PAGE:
Churches of Nuremberg Part 2 | St. Elizabeth

Welcome back to one of my favorite cities in Germany, Nuremberg. This city is overflowing with amazing buildings and rich history. You can almost travel through time as you stroll along its streets bundled into your coats, breath rising in white plumes in front of your face like a dragon. You half expect someone to step around the corner and right out of the past. Today we are visiting St. Elizabeth.

The church was dedicated to Saint Elizabeth of Hungary in 1235. After the Reformation, it was one of the few Roman Catholic churches left in the mainly protestant city. It soon, however, became too small for its congregation and they entered negotiations with the city magistrate (1718-1780). In 1784 an agreement was finally reached and the original church was torn down.

Franzignaz Michael Numann drew up plans for the new church and on May 19th, 1789 the cornerstone was laid. After his death in 1789, Peter Anton Von Verschaffelt took over the project. After a large overrun of funds caused Verschaffelt to resign shortly after.


Eventually, in 1802-1803, the church was topped and the dome crowned with a gold cross. In 1885 the Roman Catholic Archdiocese of Bamberg purchased the church and further worked to complete the church to its original plans, to be completed in 1903.

It's namesake Saint Elizabeth of Hungary also called Elizabeth of Thuringia. Elizabeth was a medieval noblewoman born July 7, 1207, in Sarospatak, Hungary to King Andrew II of Hungary and Gertrude of Merania.

Elizabeth seemed to have a hard life from the beginning. Not long after birth when she was still very young King Andrew arranged her betrothal to nobleman Ludwig (Lewis) of Thuringia and she was sent away from her family.


Ludwig's mother and sister hated Elizabeth and it seems that she lived with a lot of bullying and ridicule. In 1213, her mother was murdered by the Hungarian nobles. It seems that while her father was off at war her mother was giving away land as gifts to her relatives. It seems that she gifted up to one-third of the land in Hungary. The nobles would not have this and while she was out on a hunting trip she was killed. The death touched Elizabeth deeply and she found great comfort in prayer, even though it caused her peers to speak against her she turned to God.


Related Article: Churches of Nuremberg Part 1 | Frauenkirche 

In 1221 at 14 years old she married Louis. That year he was enthroned there as landgrave. For a time it appears Elizabeth were very happy and there are many stories of their amazing love for one another despite the feelings of his family. They lived in the opulent castle of Wartburg that sat high on a hill above the Thuringian forest. Life in the castle was full of splendor but it was a very secular life but young Elizabeth in spite of this upbringing was a godly young woman. In 1223 she met the Franciscans who introduced her to St. Francis of Assisi's ideals of living a godly humble and pious life.



Her husband was a busy ruler and he had to travel and was gone much of the time but she seemed to bear it well and was very active taking care of the poor and sick. Ludwig supported and joined in her charitable acts. One time when he was away to Hungary in the spring of 1226 helping the king there was terrible flooding in Thuringia. She stepped up and took charge of his affairs while he was away and cared for those that were hurt by the flood and the sickness that came soon after. The couple had three children, two girls and a boy who did not survive to adulthood.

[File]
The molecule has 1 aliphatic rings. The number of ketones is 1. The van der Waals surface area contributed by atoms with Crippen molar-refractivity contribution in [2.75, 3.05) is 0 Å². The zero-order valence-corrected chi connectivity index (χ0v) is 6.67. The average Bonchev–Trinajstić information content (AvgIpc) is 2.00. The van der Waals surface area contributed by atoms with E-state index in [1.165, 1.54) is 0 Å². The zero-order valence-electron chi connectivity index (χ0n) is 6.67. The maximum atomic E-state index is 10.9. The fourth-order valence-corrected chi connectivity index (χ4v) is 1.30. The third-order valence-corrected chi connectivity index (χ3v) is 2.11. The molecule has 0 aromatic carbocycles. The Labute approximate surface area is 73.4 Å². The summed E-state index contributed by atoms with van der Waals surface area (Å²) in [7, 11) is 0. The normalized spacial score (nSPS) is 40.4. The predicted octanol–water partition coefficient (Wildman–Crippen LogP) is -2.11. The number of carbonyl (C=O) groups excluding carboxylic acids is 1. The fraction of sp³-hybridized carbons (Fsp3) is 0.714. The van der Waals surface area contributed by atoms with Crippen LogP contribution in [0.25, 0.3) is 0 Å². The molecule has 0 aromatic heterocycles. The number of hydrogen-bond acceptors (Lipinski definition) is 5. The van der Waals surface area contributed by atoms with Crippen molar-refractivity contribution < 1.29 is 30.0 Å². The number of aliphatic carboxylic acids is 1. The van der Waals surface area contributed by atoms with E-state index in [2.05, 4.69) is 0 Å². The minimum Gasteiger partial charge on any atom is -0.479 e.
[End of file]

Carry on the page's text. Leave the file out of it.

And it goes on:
In the year 1227, her husband died of fever while on the way to Jerusalem to aid Frederick II ruler of the Holy Roman Empire on the sixth crusade. Elizabeth was devastated by the loss. Elizabeth's
brother-in-law, the new landgrave, finding this a perfect opportunity to be rid of her, sent she and her children from their home and out on the streets where they walked the streets hungry and alone. All of those that she had helped all of these years turned their backs on them. She took it as suffering for Christ. Her uncle, the Bishop of Bamberg heard of her poor treatment and told the brother-in-law that he needed to ask her pardon for how he treated her. She refused to return to the castle but picked up her "cross" and turned her back on the opulent life of the castle and moved to a small home she had prepared in Marburg.


She, in spite of these hardships, continued to care for the poor. In her life she had two hospitals built, one alone cared for a thousand people a day and she worked there daily. She gave until she had nothing and at the end of her life she lived in a small hut and wove her own clothing. Her children had been sent away to live with family as she continued to care for the ill, the poor and those with leprosy. She died in November of 1231 at the age of 24 of illness she contracted from working with the sick at the hospital. She was buried near the hospital and now her grave is inside the cathedral. The church declared her a saint four years after she died. The Grand Master Of the Teutonic Knights insisted upon building the church to house her body. Her remains were put in a silver gilt sarcophagus which still can be seen today. Religious pilgrims would come to the church to see her sarcophagus over the years. The Landgrave Philip the Generous after the Protestant Reformation had her body removed to another unknown location within the church to stop what I think he felt was people coming to worship her.

Explore more of this amazing city with me and learn its rich history! Check out Nuremberg Part 1, and Part 2.

Mr. Cottage

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